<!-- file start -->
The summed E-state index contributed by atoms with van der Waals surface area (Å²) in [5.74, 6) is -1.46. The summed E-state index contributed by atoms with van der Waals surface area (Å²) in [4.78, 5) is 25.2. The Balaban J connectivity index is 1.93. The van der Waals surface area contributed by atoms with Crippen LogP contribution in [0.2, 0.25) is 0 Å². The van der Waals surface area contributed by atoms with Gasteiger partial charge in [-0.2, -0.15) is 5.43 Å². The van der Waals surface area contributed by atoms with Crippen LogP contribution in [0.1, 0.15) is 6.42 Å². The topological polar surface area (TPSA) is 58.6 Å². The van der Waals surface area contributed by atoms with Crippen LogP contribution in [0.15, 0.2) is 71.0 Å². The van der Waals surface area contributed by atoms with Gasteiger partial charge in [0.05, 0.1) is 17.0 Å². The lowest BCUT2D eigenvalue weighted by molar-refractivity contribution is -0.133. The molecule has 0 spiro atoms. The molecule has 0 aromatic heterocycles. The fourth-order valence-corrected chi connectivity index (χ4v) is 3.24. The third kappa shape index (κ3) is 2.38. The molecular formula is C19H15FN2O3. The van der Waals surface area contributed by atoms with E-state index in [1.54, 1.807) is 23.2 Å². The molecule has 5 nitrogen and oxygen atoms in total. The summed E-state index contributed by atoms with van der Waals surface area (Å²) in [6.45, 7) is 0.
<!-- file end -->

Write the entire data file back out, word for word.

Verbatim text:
The summed E-state index contributed by atoms with van der Waals surface area (Å²) in [5.74, 6) is -1.46. The summed E-state index contributed by atoms with van der Waals surface area (Å²) in [4.78, 5) is 25.2. The Balaban J connectivity index is 1.93. The van der Waals surface area contributed by atoms with Crippen LogP contribution in [0.2, 0.25) is 0 Å². The van der Waals surface area contributed by atoms with Gasteiger partial charge in [-0.2, -0.15) is 5.43 Å². The van der Waals surface area contributed by atoms with Crippen LogP contribution in [0.1, 0.15) is 6.42 Å². The topological polar surface area (TPSA) is 58.6 Å². The van der Waals surface area contributed by atoms with Crippen LogP contribution in [0.15, 0.2) is 71.0 Å². The van der Waals surface area contributed by atoms with Gasteiger partial charge in [0.05, 0.1) is 17.0 Å². The lowest BCUT2D eigenvalue weighted by molar-refractivity contribution is -0.133. The molecule has 0 spiro atoms. The molecule has 0 aromatic heterocycles. The fourth-order valence-corrected chi connectivity index (χ4v) is 3.24. The third kappa shape index (κ3) is 2.38. The molecular formula is C19H15FN2O3. The van der Waals surface area contributed by atoms with E-state index in [1.54, 1.807) is 23.2 Å². The molecule has 5 nitrogen and oxygen atoms in total. The summed E-state index contributed by atoms with van der Waals surface area (Å²) in [6.45, 7) is 0.